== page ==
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The Hughes Court, 1932–1937. Front row: Justices Brandeis and Van Devanter, Chief Justice Hughes, and Justices McReynolds and Sutherland. Back row: Justices Roberts, Butler, Stone, and Cardozo.
President Franklin D. Roosevelt. His dissatisfaction over Supreme Court decisions holding New Deal programs unconstitutional prompted him to seek out methods to change the way the court functioned.

The Judicial Procedures Reform Bill of 1937<ref>{{#invoke:citation/CS1|citation |CitationClass=book }}</ref> (frequently called the "court-packing plan")<ref name=E451>Epstein, at 451.</ref> was a legislative initiative proposed by U.S. President Franklin D. Roosevelt to add more justices to the U.S. Supreme Court. Roosevelt's purpose was to obtain favorable rulings regarding New Deal legislation that the court had ruled unconstitutional.<ref name=L115>Leuchtenburg, at 115ff.</ref> The central provision of the bill would have granted the President power to appoint an additional Justice to the U.S. Supreme Court, up to a maximum of six, for every member of the court over the age of 70 years and 6 months.

In the Judiciary Act of 1869 Congress had established that the United States Supreme Court would consist of the Chief Justice and eight associate justices. During Roosevelt's first term the Supreme Court struck down several New Deal measures as being unconstitutional. Roosevelt sought to reverse this by changing the makeup of the court through the appointment of new additional justices who he hoped would rule his legislative initiatives did not exceed the constitutional authority of the government. Since the U.S. Constitution does not define the size of the Supreme Court, Roosevelt pointed out that it was within the power of the Congress to change it. The legislation was viewed by members of both parties as an attempt to stack the court, and was opposed by many Democrats, including Vice President John Nance Garner.<ref>{{#invoke:citation/CS1|citation |CitationClass=book }}</ref><ref name="Ashurst reviews">{{#invoke:citation/CS1|citation |CitationClass=news }}</ref> The bill came to be known as Roosevelt's "court-packing plan".<ref name=E451/>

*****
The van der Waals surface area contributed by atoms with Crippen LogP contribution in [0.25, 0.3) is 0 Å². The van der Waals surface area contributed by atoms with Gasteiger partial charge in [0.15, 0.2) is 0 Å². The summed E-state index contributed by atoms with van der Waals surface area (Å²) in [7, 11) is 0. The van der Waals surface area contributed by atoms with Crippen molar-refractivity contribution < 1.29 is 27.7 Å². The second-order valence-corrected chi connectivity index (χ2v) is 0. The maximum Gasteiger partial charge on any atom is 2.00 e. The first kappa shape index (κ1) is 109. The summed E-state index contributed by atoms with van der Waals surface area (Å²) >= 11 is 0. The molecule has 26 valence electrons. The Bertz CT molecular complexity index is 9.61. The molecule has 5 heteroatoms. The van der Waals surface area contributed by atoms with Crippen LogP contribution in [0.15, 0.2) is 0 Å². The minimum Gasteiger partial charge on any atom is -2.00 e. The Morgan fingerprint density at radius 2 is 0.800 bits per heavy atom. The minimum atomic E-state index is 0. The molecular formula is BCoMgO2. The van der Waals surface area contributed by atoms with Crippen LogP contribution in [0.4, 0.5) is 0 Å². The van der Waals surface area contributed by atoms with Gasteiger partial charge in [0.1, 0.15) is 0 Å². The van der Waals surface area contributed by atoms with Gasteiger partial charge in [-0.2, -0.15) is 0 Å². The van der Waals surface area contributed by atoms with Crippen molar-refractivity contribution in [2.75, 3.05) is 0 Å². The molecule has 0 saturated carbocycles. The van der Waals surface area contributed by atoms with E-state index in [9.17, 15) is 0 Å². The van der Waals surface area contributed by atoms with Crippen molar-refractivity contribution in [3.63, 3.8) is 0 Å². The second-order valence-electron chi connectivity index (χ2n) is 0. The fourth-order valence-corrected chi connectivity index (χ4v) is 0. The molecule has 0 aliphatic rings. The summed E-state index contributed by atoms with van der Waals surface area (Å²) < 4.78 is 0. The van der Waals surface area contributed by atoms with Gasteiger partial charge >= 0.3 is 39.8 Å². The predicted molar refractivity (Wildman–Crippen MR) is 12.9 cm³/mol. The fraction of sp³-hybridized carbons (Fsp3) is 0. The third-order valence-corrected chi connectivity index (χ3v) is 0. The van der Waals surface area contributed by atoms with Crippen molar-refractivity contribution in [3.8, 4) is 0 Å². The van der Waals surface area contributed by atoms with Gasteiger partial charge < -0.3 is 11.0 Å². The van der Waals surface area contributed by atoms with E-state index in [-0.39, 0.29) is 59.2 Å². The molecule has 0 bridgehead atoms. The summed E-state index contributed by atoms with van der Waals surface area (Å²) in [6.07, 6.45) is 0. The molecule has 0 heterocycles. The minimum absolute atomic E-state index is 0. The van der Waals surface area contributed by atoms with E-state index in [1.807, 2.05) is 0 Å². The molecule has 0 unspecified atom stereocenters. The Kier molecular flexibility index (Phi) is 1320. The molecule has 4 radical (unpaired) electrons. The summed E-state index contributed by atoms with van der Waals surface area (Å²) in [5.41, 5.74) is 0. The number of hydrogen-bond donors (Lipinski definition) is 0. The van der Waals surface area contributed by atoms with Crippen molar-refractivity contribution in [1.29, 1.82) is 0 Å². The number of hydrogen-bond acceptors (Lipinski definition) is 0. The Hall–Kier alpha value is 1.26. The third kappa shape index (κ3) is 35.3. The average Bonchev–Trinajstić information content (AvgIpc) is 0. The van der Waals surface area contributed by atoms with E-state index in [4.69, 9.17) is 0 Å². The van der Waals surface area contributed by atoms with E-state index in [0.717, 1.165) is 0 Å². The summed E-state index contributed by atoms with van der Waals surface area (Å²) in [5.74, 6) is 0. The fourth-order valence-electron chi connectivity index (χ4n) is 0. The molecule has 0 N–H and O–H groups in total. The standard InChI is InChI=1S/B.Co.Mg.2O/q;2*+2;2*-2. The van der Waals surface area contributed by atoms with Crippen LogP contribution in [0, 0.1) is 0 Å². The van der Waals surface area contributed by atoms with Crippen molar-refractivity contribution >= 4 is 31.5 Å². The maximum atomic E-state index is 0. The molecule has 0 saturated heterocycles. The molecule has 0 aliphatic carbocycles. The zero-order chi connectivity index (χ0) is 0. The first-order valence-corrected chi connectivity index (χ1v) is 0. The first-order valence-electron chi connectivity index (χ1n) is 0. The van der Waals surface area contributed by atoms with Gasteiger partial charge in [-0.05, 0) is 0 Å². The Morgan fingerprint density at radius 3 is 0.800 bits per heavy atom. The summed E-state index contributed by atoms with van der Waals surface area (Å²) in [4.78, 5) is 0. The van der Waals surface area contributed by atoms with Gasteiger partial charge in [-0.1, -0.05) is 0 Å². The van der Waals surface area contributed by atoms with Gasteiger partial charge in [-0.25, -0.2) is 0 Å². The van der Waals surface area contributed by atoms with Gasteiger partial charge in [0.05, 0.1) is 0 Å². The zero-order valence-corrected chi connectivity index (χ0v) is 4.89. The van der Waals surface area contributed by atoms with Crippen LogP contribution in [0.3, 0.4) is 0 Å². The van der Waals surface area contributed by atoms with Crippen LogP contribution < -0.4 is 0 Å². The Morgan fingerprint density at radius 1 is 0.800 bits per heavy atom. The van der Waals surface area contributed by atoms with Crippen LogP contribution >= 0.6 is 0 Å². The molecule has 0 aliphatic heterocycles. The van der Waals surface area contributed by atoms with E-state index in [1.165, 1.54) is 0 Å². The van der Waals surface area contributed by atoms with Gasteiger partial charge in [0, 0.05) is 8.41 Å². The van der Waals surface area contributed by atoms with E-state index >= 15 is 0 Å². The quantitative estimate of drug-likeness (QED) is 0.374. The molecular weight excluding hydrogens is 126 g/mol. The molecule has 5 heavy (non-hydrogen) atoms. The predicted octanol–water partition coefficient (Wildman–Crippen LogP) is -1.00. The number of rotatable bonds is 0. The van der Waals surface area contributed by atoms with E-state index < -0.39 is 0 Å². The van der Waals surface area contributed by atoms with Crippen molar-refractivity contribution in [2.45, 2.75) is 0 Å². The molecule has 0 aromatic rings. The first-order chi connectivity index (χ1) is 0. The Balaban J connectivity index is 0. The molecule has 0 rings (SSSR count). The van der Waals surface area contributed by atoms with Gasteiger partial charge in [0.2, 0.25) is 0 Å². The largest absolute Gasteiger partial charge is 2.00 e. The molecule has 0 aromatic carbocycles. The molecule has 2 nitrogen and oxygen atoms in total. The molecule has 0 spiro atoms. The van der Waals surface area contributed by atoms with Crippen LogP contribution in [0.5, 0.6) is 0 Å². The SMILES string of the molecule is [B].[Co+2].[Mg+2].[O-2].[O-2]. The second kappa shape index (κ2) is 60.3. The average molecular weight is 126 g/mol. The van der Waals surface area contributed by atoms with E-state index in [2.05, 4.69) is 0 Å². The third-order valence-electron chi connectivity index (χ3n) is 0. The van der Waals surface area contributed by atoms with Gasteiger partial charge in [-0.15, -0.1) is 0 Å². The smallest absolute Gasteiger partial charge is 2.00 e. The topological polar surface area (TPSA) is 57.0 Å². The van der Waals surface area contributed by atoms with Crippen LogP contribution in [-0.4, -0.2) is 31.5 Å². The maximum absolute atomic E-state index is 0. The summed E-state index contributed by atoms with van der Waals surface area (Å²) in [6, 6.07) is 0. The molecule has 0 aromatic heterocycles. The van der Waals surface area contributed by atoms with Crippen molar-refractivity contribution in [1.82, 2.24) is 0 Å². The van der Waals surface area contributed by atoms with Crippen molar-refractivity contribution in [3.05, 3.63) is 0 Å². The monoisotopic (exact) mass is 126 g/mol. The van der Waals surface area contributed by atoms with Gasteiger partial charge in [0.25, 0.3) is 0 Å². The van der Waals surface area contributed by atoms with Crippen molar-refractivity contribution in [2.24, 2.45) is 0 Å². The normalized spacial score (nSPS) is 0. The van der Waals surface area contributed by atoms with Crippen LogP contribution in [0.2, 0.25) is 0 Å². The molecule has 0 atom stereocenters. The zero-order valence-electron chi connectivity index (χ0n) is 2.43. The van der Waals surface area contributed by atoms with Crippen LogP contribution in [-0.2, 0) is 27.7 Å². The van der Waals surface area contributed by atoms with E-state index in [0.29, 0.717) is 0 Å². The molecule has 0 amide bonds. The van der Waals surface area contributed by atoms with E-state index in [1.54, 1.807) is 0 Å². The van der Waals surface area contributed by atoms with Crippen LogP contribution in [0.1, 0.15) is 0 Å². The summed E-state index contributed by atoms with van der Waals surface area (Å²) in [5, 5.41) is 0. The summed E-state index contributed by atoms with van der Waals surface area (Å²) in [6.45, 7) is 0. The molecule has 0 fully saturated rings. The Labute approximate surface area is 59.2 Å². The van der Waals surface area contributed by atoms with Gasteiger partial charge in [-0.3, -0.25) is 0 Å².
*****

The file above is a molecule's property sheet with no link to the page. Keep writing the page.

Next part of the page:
The legislation was unveiled on February 5, 1937, and was the subject of Roosevelt's 9th Fireside chat of March 9, 1937.<ref>http://www.mhric.org/fdr/chat9.html</ref><ref>{{#invoke:citation/CS1|citation |CitationClass=book }}</ref> Three weeks after the radio address the Supreme Court published an opinion upholding a Washington state minimum wage law in West Coast Hotel Co. v. Parrish.<ref name=parrish>300 U.S. 379 (1937)</ref> The 5–4 ruling was the result of the sudden jurisprudential shift by Associate Justice Owen Roberts, who joined with the wing of the bench supportive to the New Deal legislation. Since Roberts had previously ruled against most New Deal legislation, his support here was seen as a result of the political pressure the president was exerting on the court. Some interpreted his reversal as an effort to maintain the Court's judicial independence by alleviating the political pressure to create a court more friendly to the New Deal. This reversal came to be known as "the switch in time that saved nine"; however, recent legal-historical scholarship has called that narrative into question<ref>White, at 308.</ref> as Roberts's decision and vote in the Parrish case predated the actual introduction of the 1937 bill.<ref name="McKenna413">McKenna, at 413.</ref>

Roosevelt's legislative initiative ultimately failed. The bill was held up in the Senate Judiciary Committee by Democrat committee chair Henry F. Ashurst, who delayed hearings in the Judiciary Committee, saying "No haste, no hurry, no waste, no worry—that is the motto of this committee."<ref name=Baker></ref> As a result of his delaying efforts, the bill was held in committee for 165 days, and opponents of the bill credited Ashurst as instrumental in its defeat.<ref name="Ashurst reviews"/> The bill was further undermined by the untimely death of its chief advocate in the U.S. Senate, Senate Majority Leader Joseph T. Robinson. Contemporary observers broadly viewed Roosevelt's initiative as political maneuvering. Its failure exposed the limits of Roosevelt's abilities to push forward legislation through direct public appeal. The public perception of his efforts here was in stark contrast to the reception of his legislative efforts during his first term.<ref>{{#invoke:Citation/CS1|citation |CitationClass=journal }}</ref><ref name=L156>Leuchtenburg, at 156–61.</ref> Roosevelt ultimately prevailed in establishing a majority on the court friendly to his New Deal legislation, though some scholars view Roosevelt's victory as pyrrhic.<ref name=L156>Leuchtenburg, at 156–61.</ref>


Judicial Procedures Reform Bill of 1937 sections
Intro   Background    The New Deal goes to court    Black Monday    Further setbacks   Antecedents to the Judicial Procedures Reform Bill   Bill    Senate hearings    White Monday    Bill's failure    Consequences    Timeline    See also    References   External links